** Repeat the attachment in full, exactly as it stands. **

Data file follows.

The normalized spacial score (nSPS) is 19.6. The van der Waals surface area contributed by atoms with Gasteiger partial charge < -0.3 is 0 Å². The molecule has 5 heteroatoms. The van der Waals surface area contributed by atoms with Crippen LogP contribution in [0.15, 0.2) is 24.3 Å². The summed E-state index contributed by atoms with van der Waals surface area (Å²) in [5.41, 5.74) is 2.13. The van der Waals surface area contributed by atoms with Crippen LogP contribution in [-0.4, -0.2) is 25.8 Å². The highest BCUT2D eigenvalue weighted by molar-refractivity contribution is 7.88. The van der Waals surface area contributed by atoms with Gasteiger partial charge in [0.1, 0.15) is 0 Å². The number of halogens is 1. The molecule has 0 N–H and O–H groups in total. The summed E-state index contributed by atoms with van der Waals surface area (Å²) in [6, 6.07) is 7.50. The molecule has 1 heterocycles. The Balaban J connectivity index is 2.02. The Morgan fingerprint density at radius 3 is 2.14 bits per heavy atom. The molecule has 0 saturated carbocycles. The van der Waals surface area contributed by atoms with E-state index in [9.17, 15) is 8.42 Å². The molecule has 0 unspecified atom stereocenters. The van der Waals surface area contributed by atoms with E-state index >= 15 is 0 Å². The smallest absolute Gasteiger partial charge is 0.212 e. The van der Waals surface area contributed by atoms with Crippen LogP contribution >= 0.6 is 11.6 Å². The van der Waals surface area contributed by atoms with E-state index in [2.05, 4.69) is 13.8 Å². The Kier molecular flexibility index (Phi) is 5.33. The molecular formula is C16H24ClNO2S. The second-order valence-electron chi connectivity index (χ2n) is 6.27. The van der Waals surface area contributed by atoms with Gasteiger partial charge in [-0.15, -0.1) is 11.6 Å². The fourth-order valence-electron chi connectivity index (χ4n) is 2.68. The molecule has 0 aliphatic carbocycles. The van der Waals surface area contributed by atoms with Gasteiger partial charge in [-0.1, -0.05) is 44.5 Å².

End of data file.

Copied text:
The normalized spacial score (nSPS) is 19.6. The van der Waals surface area contributed by atoms with Gasteiger partial charge < -0.3 is 0 Å². The molecule has 5 heteroatoms. The van der Waals surface area contributed by atoms with Crippen LogP contribution in [0.15, 0.2) is 24.3 Å². The summed E-state index contributed by atoms with van der Waals surface area (Å²) in [5.41, 5.74) is 2.13. The van der Waals surface area contributed by atoms with Crippen LogP contribution in [-0.4, -0.2) is 25.8 Å². The highest BCUT2D eigenvalue weighted by molar-refractivity contribution is 7.88. The van der Waals surface area contributed by atoms with Gasteiger partial charge in [0.1, 0.15) is 0 Å². The number of halogens is 1. The molecule has 0 N–H and O–H groups in total. The summed E-state index contributed by atoms with van der Waals surface area (Å²) in [6, 6.07) is 7.50. The molecule has 1 heterocycles. The Balaban J connectivity index is 2.02. The Morgan fingerprint density at radius 3 is 2.14 bits per heavy atom. The molecule has 0 saturated carbocycles. The van der Waals surface area contributed by atoms with E-state index in [9.17, 15) is 8.42 Å². The molecule has 0 unspecified atom stereocenters. The van der Waals surface area contributed by atoms with E-state index >= 15 is 0 Å². The smallest absolute Gasteiger partial charge is 0.212 e. The van der Waals surface area contributed by atoms with Crippen LogP contribution >= 0.6 is 11.6 Å². The van der Waals surface area contributed by atoms with E-state index in [2.05, 4.69) is 13.8 Å². The Kier molecular flexibility index (Phi) is 5.33. The molecular formula is C16H24ClNO2S. The second-order valence-electron chi connectivity index (χ2n) is 6.27. The van der Waals surface area contributed by atoms with Gasteiger partial charge in [-0.15, -0.1) is 11.6 Å². The fourth-order valence-electron chi connectivity index (χ4n) is 2.68. The molecule has 0 aliphatic carbocycles. The van der Waals surface area contributed by atoms with Gasteiger partial charge in [-0.1, -0.05) is 44.5 Å².